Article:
I WAITED TO SHARE A WORD THAT I BELIEVE GOD GAVE ME IN SCRIPTURE A FEW MONTHS AGO BECAUSE I WAS SCARED.
One of the benefits to reading through the Bible in a year–is anticipating which Scripture verse God might speak to me. Through each page, chapter and verse–the Holy Spirit illuminates the voice of God and His Truths.
2 Timothy 3:16-17 says,
“All Scripture is breathed out by God and profitable for teaching, for reproof, for correction, and for training in righteousness, that the man of God may be complete, equipped for every good work” (ESV).
But, what about a woman of God? Where is her place? How is she to fulfill her calling? When does this happen? Why?
The Hebrew word, Antropos, does not mean man only–but a human being, whether male or female. I am no feminist, but I believe a woman’s place stretches far beyond the tents women used to call home during Bible times. She is equally created by God to do great works planned for her long ago (Ephesians 2:10).
Some women are single, married, widowed, or divorced. In each unique place and stage of life–women hold significant value.
But what about the church?
I AM WOMAN HEAR ME WAR IS THE BATTLE CRY OF MY HEART FOR WOMEN IN THE CHURCH.
I feel like my whole life I’ve been waiting for a ministry invitation to be more involved, but because I’m not popular, wear lacy clothing, or love the color pink (I do love the color hot pink, does that count?)–I’m not chosen for the role of a lifetime.
I’m not asked to speak.
I’m not invited to participate.
I AM WOMAN HEAR ME WAR IS ACTUALLY FOUND IN EXODUS 38:8.
I almost missed its eternal significant while reading through my Bible, but there it was!
“He made the basin of bronze and its stand of bronze, from the mirrors of the ministering women who ministered in the entrance of the tent of meeting.”
Twice, I almost missed it.
Ministering and ministered are the same Hebrews word, Tsaba’, which means to go forth, wage war, fight, serve. It’s actually mentioned twelve times in the Old Testament.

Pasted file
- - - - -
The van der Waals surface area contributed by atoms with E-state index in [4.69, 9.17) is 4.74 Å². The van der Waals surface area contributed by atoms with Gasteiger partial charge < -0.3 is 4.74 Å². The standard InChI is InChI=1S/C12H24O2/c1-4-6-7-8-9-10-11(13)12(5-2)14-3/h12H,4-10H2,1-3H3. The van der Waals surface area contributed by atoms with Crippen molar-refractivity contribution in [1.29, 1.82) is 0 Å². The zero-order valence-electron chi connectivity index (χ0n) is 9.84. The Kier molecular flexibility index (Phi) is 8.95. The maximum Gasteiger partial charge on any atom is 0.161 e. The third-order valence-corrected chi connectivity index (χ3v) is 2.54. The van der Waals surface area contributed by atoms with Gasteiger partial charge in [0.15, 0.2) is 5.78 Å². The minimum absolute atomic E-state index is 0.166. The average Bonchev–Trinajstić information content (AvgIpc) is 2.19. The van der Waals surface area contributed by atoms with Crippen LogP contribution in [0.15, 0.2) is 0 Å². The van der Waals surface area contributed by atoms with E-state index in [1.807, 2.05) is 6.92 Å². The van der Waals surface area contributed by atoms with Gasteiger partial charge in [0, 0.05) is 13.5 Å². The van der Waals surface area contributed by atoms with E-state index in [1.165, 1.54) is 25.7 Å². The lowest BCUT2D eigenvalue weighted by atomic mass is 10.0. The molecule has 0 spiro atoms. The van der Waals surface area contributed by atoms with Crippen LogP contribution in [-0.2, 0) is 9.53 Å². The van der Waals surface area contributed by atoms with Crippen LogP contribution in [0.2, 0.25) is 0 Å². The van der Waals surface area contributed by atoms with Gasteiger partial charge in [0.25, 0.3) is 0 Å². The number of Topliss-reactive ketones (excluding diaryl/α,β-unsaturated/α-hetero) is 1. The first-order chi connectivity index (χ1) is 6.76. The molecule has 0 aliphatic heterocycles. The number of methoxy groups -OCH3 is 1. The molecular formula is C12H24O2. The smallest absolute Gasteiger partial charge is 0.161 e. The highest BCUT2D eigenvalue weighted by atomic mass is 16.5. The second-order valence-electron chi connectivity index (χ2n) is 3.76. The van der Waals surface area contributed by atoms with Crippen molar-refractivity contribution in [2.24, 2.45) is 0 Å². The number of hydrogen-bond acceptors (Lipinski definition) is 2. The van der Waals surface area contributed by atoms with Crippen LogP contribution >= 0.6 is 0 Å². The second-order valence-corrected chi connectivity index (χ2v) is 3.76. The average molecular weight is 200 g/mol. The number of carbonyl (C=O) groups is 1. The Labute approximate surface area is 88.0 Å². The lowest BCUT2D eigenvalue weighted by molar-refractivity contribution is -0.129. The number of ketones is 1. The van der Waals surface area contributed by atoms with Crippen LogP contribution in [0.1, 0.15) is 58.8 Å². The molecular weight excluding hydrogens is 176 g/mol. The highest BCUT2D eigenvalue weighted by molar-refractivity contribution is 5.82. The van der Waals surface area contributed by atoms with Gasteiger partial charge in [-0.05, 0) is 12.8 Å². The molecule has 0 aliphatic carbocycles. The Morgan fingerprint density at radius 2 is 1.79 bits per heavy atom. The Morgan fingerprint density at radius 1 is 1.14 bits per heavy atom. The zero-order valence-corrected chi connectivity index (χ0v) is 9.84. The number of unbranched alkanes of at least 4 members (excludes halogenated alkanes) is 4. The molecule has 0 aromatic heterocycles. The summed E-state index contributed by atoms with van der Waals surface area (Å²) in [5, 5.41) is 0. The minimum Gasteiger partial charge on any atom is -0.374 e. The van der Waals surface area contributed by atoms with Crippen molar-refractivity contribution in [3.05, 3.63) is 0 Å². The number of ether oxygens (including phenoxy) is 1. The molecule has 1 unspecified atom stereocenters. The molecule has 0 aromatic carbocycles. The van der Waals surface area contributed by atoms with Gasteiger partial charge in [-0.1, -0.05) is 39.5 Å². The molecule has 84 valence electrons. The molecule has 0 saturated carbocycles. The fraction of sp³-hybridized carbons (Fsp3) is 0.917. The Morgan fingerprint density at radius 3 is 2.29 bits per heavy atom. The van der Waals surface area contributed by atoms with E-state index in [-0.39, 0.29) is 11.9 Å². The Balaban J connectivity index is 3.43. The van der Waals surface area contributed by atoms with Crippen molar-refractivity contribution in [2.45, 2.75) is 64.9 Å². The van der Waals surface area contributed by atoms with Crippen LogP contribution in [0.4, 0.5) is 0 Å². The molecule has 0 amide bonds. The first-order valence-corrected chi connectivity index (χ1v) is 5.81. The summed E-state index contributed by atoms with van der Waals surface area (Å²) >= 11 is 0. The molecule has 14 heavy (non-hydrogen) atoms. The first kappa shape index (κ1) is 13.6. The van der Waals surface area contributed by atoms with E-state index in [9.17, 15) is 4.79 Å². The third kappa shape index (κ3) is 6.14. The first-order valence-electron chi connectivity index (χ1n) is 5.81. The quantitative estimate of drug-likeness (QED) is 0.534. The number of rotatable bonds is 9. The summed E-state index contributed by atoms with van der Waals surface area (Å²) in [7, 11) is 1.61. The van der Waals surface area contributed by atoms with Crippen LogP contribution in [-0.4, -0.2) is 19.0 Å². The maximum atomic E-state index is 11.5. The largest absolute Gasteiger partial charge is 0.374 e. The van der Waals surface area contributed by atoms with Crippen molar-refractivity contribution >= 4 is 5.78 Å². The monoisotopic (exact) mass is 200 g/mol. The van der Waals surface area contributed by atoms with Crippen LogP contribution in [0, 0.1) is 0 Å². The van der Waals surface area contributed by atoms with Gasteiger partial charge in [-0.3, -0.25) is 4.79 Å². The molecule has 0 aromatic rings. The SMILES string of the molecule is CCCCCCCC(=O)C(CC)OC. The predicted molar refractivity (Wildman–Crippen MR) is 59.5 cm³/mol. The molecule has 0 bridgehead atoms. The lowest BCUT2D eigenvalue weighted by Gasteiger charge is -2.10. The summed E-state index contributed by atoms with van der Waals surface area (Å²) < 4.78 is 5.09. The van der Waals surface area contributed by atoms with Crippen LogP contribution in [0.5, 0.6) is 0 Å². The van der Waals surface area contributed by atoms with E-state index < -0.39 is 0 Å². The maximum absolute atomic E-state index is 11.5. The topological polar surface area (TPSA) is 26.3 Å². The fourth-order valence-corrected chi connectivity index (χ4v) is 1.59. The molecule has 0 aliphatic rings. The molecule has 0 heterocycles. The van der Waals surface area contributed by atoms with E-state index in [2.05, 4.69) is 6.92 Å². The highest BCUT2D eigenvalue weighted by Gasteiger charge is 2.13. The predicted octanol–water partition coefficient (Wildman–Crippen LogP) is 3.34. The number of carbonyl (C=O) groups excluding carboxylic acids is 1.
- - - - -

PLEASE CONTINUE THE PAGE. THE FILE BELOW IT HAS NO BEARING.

I AM WOMAN HEAR ME WAR IS NOT FOR THE FAINT OF HEART.
Only after a woman overcomes her gender stereotyping, brushes her feet off at the hidden “Unwelcome” mat at the entrance to her church, all while making sure her family is taken care of at home–there’s still a war to fight!
As a woman called to the church, I have never felt so much shame, stares, and uncomfortable silence when I tell people what I do. I never did fit the mold. I wasn’t married right out of high school or even college. The more I wrote books and followed God’s call on my life–I can honestly say that only a handful of churches hosted me to speak.
When I got married I thought the red carpet would be rolled out, and the “Welcome” neon flashing sign would suddenly appear over the doors of the church–my church. It never happened.
Numbers 8:24 says speaking of Tsaba’ that every Levite “from twenty-five years old and upward…shall do duty in the service of the tent of meeting.”
This same service and duty is not only extended to the Levites or those who minister in the tent of meeting, but the women who minister in the entrance of the tent of meeting, and the men who go to war. I love how God left no one out!